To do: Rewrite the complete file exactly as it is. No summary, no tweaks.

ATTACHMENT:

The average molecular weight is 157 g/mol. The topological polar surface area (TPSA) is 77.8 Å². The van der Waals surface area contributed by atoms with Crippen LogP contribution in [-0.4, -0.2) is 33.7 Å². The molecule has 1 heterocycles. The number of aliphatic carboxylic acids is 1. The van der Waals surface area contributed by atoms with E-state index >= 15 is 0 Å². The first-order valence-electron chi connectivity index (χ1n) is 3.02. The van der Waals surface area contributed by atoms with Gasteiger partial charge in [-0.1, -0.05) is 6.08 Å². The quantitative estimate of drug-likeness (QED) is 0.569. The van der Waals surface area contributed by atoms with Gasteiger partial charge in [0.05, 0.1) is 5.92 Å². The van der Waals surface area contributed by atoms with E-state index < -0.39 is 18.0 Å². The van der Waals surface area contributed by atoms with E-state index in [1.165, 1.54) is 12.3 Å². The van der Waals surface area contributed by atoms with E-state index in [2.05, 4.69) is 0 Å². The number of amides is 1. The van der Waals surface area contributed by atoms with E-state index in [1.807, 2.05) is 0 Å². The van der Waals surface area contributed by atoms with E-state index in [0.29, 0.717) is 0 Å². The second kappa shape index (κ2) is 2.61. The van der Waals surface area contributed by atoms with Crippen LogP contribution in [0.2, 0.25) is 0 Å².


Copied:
The average molecular weight is 157 g/mol. The topological polar surface area (TPSA) is 77.8 Å². The van der Waals surface area contributed by atoms with Crippen LogP contribution in [-0.4, -0.2) is 33.7 Å². The molecule has 1 heterocycles. The number of aliphatic carboxylic acids is 1. The van der Waals surface area contributed by atoms with E-state index >= 15 is 0 Å². The first-order valence-electron chi connectivity index (χ1n) is 3.02. The van der Waals surface area contributed by atoms with Gasteiger partial charge in [-0.1, -0.05) is 6.08 Å². The quantitative estimate of drug-likeness (QED) is 0.569. The van der Waals surface area contributed by atoms with Gasteiger partial charge in [0.05, 0.1) is 5.92 Å². The van der Waals surface area contributed by atoms with E-state index < -0.39 is 18.0 Å². The van der Waals surface area contributed by atoms with E-state index in [1.165, 1.54) is 12.3 Å². The van der Waals surface area contributed by atoms with E-state index in [2.05, 4.69) is 0 Å². The number of amides is 1. The van der Waals surface area contributed by atoms with E-state index in [1.807, 2.05) is 0 Å². The van der Waals surface area contributed by atoms with E-state index in [0.29, 0.717) is 0 Å². The second kappa shape index (κ2) is 2.61. The van der Waals surface area contributed by atoms with Crippen LogP contribution in [0.2, 0.25) is 0 Å².